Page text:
US shutdown trivial in light of what the Tea Party plans next
This won’t bring the superpower to its knees - but the new threat to the dollar is deadly serious
DO I REALLY live in the world’s greatest democracy? It is hard to believe it while watching the shenanigans in Washington.
Something is breaking in the American political process. The much vaunted separation of powers decreed by the Constitution in the 18th century to keep would-be kings in check has become a tool for spiteful losers in an essentially meaningless debate.
Consider the last card played by the Republicans’ Tea Party rump in the House of Representatives as they drove the country to this morning’s federal government shutdown.
The House, with its Republican majority, had - as expected - sent a budget bill to the Senate, the upper house controlled by the Democrats, with amendments which would halt for a year the implementation of President Obama’s Affordable Health Care reforms - ‘Obamacare’ - and strip its administration of public funding.
The Democratic majority leaders in the Senate took 20 minutes yesterday afternoon to remove the Obamacare threat from the bill, put it to a vote, and send it back to the House.
The shutdown would not have been necessary if the House Republicans had then returned the budget bill, without further political amendments, to the Senate before midnight last night.
The Tea Party wheeze? They attached a new amendment mandating that members of Congress and their staffs, the White House staff and the President and the Vice-President buy their medical insurance on the new health law’s “exchanges”, without any subsidies from the government to offset the cost.
In other words, the Republicans’ last card in a debate that is meant to have been of great national consequence was a threat to confiscate the lawmakers’ own privileges just as if they were school kids threatening to abolish the candy allowance.
The Senate took less than an hour to kill that idea and lob the bill straight back. The shutdown was on.
It is extraordinary how forced and trivial the whole to-do really is. Reading the headlines, the world would be forgiven for imagining something on the scale of a shutdown in Rome at the height of the Imperium. In reality, the budget under discussion has little to do with the great grinding wheels of American commerce and power. It is Washington’s downstairs budget.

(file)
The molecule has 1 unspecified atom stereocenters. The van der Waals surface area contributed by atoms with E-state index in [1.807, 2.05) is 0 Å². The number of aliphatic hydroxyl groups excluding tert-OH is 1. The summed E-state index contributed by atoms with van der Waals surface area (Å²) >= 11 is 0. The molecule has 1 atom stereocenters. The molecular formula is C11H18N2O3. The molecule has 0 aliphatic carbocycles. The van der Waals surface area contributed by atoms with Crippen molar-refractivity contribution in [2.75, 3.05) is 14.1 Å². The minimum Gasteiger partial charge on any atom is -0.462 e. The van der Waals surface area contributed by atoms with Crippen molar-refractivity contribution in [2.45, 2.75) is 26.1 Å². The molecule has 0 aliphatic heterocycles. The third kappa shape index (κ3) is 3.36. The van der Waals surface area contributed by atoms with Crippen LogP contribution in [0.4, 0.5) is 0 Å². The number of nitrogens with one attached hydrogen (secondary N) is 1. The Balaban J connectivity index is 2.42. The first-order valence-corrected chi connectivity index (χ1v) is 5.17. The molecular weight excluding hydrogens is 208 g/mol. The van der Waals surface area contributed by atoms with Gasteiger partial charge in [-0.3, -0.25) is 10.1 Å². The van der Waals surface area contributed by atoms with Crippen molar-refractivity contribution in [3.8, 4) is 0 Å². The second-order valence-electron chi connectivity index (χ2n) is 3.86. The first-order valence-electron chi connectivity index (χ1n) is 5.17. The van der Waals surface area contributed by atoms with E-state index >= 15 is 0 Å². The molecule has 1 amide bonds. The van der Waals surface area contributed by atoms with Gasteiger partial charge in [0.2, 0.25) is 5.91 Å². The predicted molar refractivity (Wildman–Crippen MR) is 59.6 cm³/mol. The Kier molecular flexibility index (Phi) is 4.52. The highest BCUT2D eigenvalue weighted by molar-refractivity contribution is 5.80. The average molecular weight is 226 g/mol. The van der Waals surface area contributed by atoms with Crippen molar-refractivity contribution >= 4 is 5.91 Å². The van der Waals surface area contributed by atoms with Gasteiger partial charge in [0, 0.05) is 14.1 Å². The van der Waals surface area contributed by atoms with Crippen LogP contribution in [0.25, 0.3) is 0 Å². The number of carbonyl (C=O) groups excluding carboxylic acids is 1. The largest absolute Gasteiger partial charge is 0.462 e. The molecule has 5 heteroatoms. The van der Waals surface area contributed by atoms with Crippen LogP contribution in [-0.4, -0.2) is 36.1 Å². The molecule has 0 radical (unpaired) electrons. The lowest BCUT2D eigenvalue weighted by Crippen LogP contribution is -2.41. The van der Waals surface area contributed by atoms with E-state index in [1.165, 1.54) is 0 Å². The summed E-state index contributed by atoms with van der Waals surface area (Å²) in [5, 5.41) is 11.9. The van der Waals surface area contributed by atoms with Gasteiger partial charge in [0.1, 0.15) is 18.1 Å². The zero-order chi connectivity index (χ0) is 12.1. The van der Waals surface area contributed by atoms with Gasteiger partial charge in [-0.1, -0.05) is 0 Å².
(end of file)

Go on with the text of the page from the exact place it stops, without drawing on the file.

The National Parks, including DC’s own tourist attractions, will close and 800,000 non-essential workers on the federal payroll will be sent home without pay.
Air traffic controllers, Nasa technicians looking after the space lab and the ridiculous politicians themselves stay at work by law, and get paid. This will not bring the superpower to its knees.
In this go-round, the world can afford a rueful laugh at the old Beacon of Democracy. But in the next one, it probably cannot.
Within the next three or four weeks the White House must submit proposals to raise the government debt ceiling. For decades, this has been routine bi-partisan business on The Hill, the dropping of a rubber stamp. But the Constitution makes it law for Congress to approve all three pillars of budgeting: the raising of taxes, the spending of taxes, and debt.
So the Republican hardliners get another chance at the same caper. Last Thursday, they began the process: they decreed that in exchange for raising the debt limit, they want – yes, again – a one-year delay in Obamacare, an overhaul of the tax code so that the rich will pay even less, the repeal of environment protection regulations, and approval for the controversial Keystone XL pipeline from the Canadian shale beds to the Texas oil refineries.
It is worth noting that these are the exact goals of the free-market industrial plutocrats who funded the “populist” Tea Party in the first place.
Obama has already said No. He will not allow “the full faith and credit of the United States government” to be used as a bargaining chip.
That is indeed what is at stake because unless the debt ceiling is raised, the United States Treasury will, in theory at least, be unable to service its debts or honour its bonds.
The consequences of that go a lot further than putting park-keepers out of work. It would undermine the entire world economic order which is based on the security of the dollar.
It would be the Eurocrisis writ large and on a global scale. Wall Street tumbled yesterday at the very thought.
There is a silver lining to the gathering clouds; a growing sense even among Republicans that Congressional “murder-suicide” has gone too far. Wall Street pays the politicians of both parties. Will it have the clout to rein them in? ·